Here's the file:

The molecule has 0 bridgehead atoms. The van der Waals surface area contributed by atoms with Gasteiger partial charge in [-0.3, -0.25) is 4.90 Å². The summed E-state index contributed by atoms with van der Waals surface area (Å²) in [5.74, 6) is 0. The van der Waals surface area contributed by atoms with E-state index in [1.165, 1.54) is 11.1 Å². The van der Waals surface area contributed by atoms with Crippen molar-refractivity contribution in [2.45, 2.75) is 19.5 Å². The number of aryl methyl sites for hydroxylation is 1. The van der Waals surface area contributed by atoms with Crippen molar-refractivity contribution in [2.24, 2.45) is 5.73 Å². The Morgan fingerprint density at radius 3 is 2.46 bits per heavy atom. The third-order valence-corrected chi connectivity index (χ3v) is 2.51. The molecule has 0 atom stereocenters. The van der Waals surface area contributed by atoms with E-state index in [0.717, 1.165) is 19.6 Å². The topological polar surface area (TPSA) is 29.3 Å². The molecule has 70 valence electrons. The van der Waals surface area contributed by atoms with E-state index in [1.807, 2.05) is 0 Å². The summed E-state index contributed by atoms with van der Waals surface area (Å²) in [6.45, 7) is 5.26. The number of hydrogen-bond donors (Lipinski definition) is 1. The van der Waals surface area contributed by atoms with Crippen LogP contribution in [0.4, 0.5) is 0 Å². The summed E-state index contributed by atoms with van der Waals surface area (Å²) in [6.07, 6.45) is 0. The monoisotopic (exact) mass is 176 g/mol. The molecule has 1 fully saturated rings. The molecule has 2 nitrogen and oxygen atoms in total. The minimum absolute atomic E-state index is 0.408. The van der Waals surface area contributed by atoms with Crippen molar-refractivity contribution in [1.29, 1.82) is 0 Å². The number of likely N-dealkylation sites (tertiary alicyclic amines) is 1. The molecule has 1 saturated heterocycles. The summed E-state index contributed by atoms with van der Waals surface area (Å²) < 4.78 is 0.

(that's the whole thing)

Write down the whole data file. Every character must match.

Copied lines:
The molecule has 0 bridgehead atoms. The van der Waals surface area contributed by atoms with Gasteiger partial charge in [-0.3, -0.25) is 4.90 Å². The summed E-state index contributed by atoms with van der Waals surface area (Å²) in [5.74, 6) is 0. The van der Waals surface area contributed by atoms with E-state index in [1.165, 1.54) is 11.1 Å². The van der Waals surface area contributed by atoms with Crippen molar-refractivity contribution in [2.45, 2.75) is 19.5 Å². The number of aryl methyl sites for hydroxylation is 1. The van der Waals surface area contributed by atoms with Crippen molar-refractivity contribution in [2.24, 2.45) is 5.73 Å². The Morgan fingerprint density at radius 3 is 2.46 bits per heavy atom. The third-order valence-corrected chi connectivity index (χ3v) is 2.51. The molecule has 0 atom stereocenters. The van der Waals surface area contributed by atoms with E-state index in [0.717, 1.165) is 19.6 Å². The topological polar surface area (TPSA) is 29.3 Å². The molecule has 70 valence electrons. The van der Waals surface area contributed by atoms with E-state index in [1.807, 2.05) is 0 Å². The summed E-state index contributed by atoms with van der Waals surface area (Å²) in [6.45, 7) is 5.26. The number of hydrogen-bond donors (Lipinski definition) is 1. The van der Waals surface area contributed by atoms with Crippen LogP contribution in [0.4, 0.5) is 0 Å². The summed E-state index contributed by atoms with van der Waals surface area (Å²) in [6.07, 6.45) is 0. The monoisotopic (exact) mass is 176 g/mol. The molecule has 1 fully saturated rings. The molecule has 2 nitrogen and oxygen atoms in total. The minimum absolute atomic E-state index is 0.408. The van der Waals surface area contributed by atoms with Crippen molar-refractivity contribution in [1.29, 1.82) is 0 Å². The number of likely N-dealkylation sites (tertiary alicyclic amines) is 1. The molecule has 1 saturated heterocycles. The summed E-state index contributed by atoms with van der Waals surface area (Å²) < 4.78 is 0.